Philosophical Papers 32 (3):261-277 (2003)

I distinguish what I call ?minimal narrative? from narrative of the kind that might disclose a person's identity in biography or autobiography. The latter exists in what I call ?the realm of meaning?; a realm in which, in ways I try to make clear, form and content cannot be separated. The realm of meaning is also the realm in which we develop an understanding of what it means to lead a human life lucidly responsive to the defining facts of the human condition and, interdependently with that, our sense of what it means to wrong someone. To show to what degree assumptions about the realm of meaning set the stage for our understanding of what it is to wrong someone, of the nature of biography and autobiography and of what it is to learn morally from someone's example, I detail the conceptual structure of a certain kind of racist perception. The racist's distinction between ?us? and ?them?, is essentially the distinction between lives that are lived in the realm of meaning and lives that are not. Much of moral philosophy, I argue, takes as it starting point a perception of human life that is little different from the racist's perception of the lives of those whom he regards as less than fully human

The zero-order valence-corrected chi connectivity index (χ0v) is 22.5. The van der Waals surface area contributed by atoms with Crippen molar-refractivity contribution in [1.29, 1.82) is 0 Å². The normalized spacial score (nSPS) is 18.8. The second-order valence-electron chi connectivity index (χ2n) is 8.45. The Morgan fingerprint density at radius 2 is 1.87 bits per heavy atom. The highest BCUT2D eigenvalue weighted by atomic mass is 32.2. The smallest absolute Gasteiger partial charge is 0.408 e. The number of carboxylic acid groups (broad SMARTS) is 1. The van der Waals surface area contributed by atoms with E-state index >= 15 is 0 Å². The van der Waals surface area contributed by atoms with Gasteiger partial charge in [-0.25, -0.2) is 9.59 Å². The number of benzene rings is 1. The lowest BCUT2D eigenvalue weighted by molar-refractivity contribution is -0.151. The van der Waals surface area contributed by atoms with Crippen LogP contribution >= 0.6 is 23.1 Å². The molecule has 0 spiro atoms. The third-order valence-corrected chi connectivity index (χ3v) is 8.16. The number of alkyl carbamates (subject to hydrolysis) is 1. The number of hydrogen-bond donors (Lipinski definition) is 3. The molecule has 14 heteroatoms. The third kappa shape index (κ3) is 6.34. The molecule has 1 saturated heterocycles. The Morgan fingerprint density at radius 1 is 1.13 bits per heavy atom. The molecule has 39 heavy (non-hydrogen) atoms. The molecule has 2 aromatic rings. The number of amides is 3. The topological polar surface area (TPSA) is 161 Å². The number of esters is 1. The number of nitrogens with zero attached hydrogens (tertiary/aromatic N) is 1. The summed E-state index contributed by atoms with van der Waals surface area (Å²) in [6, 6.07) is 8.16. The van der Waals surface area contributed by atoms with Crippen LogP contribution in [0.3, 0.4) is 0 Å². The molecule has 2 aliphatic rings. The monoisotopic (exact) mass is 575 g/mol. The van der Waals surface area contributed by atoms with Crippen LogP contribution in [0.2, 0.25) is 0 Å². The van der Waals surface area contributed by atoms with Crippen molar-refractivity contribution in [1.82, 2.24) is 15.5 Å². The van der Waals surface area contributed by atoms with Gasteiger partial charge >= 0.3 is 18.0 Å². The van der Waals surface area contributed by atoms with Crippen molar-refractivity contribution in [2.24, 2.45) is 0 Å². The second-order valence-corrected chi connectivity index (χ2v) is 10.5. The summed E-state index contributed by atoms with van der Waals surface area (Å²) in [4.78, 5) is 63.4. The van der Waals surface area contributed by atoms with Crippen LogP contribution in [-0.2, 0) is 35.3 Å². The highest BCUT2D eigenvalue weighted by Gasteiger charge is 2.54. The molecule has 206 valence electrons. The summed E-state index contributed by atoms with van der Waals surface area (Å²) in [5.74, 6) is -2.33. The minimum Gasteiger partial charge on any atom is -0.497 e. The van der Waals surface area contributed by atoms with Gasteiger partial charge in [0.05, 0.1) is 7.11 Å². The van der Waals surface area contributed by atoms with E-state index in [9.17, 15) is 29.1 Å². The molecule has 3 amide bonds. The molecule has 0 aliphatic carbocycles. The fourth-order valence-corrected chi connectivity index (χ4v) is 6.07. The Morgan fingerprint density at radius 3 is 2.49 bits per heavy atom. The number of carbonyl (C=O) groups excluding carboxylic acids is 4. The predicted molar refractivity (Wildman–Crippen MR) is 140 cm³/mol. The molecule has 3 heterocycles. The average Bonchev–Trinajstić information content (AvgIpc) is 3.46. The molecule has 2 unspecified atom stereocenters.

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DOI 10.1080/05568640309485127
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Personal Identity and Ethics.David Shoemaker - 2008 - Stanford Encyclopedia of Philosophy.
ACKNOWLEDGING OTHERS.Talbot Brewer - 2021 - Journal of Ethical Reflections 1 (4):91-119.
Idealist Origins: 1920s and Before.Martin Davies & Stein Helgeby - 2014 - In Graham Oppy & Nick Trakakis (eds.), History of Philosophy in Australia and New Zealand. Dordrecht, Netherlands: Springer. pp. 15-54.

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